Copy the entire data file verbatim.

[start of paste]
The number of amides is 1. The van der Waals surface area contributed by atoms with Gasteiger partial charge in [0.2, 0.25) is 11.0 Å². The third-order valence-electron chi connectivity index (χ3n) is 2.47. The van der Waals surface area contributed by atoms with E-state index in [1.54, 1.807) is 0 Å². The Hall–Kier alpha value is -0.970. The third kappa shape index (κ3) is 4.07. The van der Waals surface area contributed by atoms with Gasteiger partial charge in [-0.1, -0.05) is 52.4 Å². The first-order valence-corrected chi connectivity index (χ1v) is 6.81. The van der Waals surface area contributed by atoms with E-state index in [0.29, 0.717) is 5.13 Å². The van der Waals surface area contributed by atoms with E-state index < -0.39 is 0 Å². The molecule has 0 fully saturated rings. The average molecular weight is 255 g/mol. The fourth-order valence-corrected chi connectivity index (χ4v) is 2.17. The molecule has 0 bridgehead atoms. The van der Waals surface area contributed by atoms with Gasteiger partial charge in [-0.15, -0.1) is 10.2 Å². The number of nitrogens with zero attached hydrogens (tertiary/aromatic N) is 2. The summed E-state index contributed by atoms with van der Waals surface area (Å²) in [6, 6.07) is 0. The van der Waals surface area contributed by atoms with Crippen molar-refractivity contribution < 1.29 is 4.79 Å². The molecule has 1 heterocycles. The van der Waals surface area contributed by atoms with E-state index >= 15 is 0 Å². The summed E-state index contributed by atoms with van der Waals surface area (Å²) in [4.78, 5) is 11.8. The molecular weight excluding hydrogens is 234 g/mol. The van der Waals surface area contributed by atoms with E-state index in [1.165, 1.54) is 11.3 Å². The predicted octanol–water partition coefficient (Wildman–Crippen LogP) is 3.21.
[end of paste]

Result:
The number of amides is 1. The van der Waals surface area contributed by atoms with Gasteiger partial charge in [0.2, 0.25) is 11.0 Å². The third-order valence-electron chi connectivity index (χ3n) is 2.47. The van der Waals surface area contributed by atoms with E-state index in [1.54, 1.807) is 0 Å². The Hall–Kier alpha value is -0.970. The third kappa shape index (κ3) is 4.07. The van der Waals surface area contributed by atoms with Gasteiger partial charge in [-0.1, -0.05) is 52.4 Å². The first-order valence-corrected chi connectivity index (χ1v) is 6.81. The van der Waals surface area contributed by atoms with E-state index in [0.29, 0.717) is 5.13 Å². The van der Waals surface area contributed by atoms with E-state index < -0.39 is 0 Å². The molecule has 0 fully saturated rings. The average molecular weight is 255 g/mol. The fourth-order valence-corrected chi connectivity index (χ4v) is 2.17. The molecule has 0 bridgehead atoms. The van der Waals surface area contributed by atoms with Gasteiger partial charge in [-0.15, -0.1) is 10.2 Å². The number of nitrogens with zero attached hydrogens (tertiary/aromatic N) is 2. The summed E-state index contributed by atoms with van der Waals surface area (Å²) in [6, 6.07) is 0. The van der Waals surface area contributed by atoms with Crippen molar-refractivity contribution < 1.29 is 4.79 Å². The molecule has 1 heterocycles. The van der Waals surface area contributed by atoms with E-state index >= 15 is 0 Å². The summed E-state index contributed by atoms with van der Waals surface area (Å²) in [4.78, 5) is 11.8. The molecular weight excluding hydrogens is 234 g/mol. The van der Waals surface area contributed by atoms with E-state index in [1.165, 1.54) is 11.3 Å². The predicted octanol–water partition coefficient (Wildman–Crippen LogP) is 3.21.